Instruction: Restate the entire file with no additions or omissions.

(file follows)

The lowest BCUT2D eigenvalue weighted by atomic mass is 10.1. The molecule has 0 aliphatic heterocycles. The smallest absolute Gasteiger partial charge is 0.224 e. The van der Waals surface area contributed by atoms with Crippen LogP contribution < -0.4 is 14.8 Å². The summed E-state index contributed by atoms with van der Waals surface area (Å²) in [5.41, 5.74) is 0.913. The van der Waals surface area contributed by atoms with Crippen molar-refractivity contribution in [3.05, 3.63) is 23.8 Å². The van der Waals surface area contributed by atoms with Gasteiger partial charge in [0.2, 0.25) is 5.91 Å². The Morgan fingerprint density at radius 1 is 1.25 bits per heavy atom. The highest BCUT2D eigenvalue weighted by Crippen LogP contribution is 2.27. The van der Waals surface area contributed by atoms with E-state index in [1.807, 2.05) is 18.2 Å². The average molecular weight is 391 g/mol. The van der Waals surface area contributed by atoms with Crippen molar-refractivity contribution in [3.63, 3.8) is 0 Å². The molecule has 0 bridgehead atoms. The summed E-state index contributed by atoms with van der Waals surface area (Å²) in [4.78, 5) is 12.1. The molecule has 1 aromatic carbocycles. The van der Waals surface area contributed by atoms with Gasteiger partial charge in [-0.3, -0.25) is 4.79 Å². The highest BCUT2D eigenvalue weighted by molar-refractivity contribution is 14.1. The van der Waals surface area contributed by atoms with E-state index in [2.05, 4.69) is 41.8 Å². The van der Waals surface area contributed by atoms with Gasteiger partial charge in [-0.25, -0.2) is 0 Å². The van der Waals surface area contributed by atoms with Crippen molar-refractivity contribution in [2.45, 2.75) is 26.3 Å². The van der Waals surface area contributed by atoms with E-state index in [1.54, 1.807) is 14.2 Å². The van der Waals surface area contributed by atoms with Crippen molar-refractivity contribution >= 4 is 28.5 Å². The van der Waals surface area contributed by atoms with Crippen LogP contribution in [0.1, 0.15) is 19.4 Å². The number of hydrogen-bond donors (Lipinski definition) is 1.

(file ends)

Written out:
The lowest BCUT2D eigenvalue weighted by atomic mass is 10.1. The molecule has 0 aliphatic heterocycles. The smallest absolute Gasteiger partial charge is 0.224 e. The van der Waals surface area contributed by atoms with Crippen LogP contribution < -0.4 is 14.8 Å². The summed E-state index contributed by atoms with van der Waals surface area (Å²) in [5.41, 5.74) is 0.913. The van der Waals surface area contributed by atoms with Crippen molar-refractivity contribution in [3.05, 3.63) is 23.8 Å². The van der Waals surface area contributed by atoms with Gasteiger partial charge in [0.2, 0.25) is 5.91 Å². The Morgan fingerprint density at radius 1 is 1.25 bits per heavy atom. The highest BCUT2D eigenvalue weighted by Crippen LogP contribution is 2.27. The van der Waals surface area contributed by atoms with E-state index in [1.807, 2.05) is 18.2 Å². The average molecular weight is 391 g/mol. The van der Waals surface area contributed by atoms with Crippen molar-refractivity contribution in [3.63, 3.8) is 0 Å². The molecule has 0 bridgehead atoms. The summed E-state index contributed by atoms with van der Waals surface area (Å²) in [4.78, 5) is 12.1. The molecule has 1 aromatic carbocycles. The van der Waals surface area contributed by atoms with Gasteiger partial charge in [-0.3, -0.25) is 4.79 Å². The highest BCUT2D eigenvalue weighted by molar-refractivity contribution is 14.1. The van der Waals surface area contributed by atoms with E-state index in [2.05, 4.69) is 41.8 Å². The van der Waals surface area contributed by atoms with Gasteiger partial charge in [-0.25, -0.2) is 0 Å². The van der Waals surface area contributed by atoms with Crippen molar-refractivity contribution in [2.45, 2.75) is 26.3 Å². The van der Waals surface area contributed by atoms with E-state index in [1.54, 1.807) is 14.2 Å². The van der Waals surface area contributed by atoms with Crippen molar-refractivity contribution >= 4 is 28.5 Å². The van der Waals surface area contributed by atoms with Crippen LogP contribution in [0.1, 0.15) is 19.4 Å². The number of hydrogen-bond donors (Lipinski definition) is 1.